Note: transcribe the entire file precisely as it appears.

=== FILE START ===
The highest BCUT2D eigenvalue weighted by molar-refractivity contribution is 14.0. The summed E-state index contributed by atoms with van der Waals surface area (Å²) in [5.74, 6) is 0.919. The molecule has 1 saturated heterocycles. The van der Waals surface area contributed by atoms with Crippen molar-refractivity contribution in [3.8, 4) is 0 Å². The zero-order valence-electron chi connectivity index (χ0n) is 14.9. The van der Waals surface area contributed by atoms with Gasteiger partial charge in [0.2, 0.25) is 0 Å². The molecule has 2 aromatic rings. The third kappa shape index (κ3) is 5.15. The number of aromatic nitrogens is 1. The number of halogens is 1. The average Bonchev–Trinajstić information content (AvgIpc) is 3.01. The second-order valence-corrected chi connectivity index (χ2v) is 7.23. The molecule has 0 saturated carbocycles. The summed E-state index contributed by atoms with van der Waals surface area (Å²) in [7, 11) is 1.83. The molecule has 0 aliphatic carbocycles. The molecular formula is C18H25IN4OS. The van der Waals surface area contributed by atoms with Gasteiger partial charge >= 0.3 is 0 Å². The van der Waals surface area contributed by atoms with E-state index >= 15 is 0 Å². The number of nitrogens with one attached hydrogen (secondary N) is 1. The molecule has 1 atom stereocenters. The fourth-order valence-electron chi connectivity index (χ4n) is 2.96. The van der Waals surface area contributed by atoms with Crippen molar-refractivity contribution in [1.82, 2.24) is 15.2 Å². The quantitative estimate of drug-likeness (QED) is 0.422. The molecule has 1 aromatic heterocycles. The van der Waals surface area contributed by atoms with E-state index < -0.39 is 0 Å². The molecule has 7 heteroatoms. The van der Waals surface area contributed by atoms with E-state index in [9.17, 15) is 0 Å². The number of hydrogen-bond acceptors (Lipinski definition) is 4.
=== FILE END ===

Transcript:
The highest BCUT2D eigenvalue weighted by molar-refractivity contribution is 14.0. The summed E-state index contributed by atoms with van der Waals surface area (Å²) in [5.74, 6) is 0.919. The molecule has 1 saturated heterocycles. The van der Waals surface area contributed by atoms with Crippen molar-refractivity contribution in [3.8, 4) is 0 Å². The zero-order valence-electron chi connectivity index (χ0n) is 14.9. The van der Waals surface area contributed by atoms with Gasteiger partial charge in [0.2, 0.25) is 0 Å². The molecule has 2 aromatic rings. The third kappa shape index (κ3) is 5.15. The number of aromatic nitrogens is 1. The number of halogens is 1. The average Bonchev–Trinajstić information content (AvgIpc) is 3.01. The second-order valence-corrected chi connectivity index (χ2v) is 7.23. The molecule has 0 saturated carbocycles. The summed E-state index contributed by atoms with van der Waals surface area (Å²) in [7, 11) is 1.83. The molecule has 0 aliphatic carbocycles. The molecular formula is C18H25IN4OS. The van der Waals surface area contributed by atoms with Gasteiger partial charge >= 0.3 is 0 Å². The van der Waals surface area contributed by atoms with E-state index >= 15 is 0 Å². The number of nitrogens with one attached hydrogen (secondary N) is 1. The molecule has 1 atom stereocenters. The fourth-order valence-electron chi connectivity index (χ4n) is 2.96. The van der Waals surface area contributed by atoms with Crippen molar-refractivity contribution in [1.82, 2.24) is 15.2 Å². The quantitative estimate of drug-likeness (QED) is 0.422. The molecule has 1 aromatic heterocycles. The van der Waals surface area contributed by atoms with E-state index < -0.39 is 0 Å². The molecule has 7 heteroatoms. The van der Waals surface area contributed by atoms with E-state index in [9.17, 15) is 0 Å². The number of hydrogen-bond acceptors (Lipinski definition) is 4.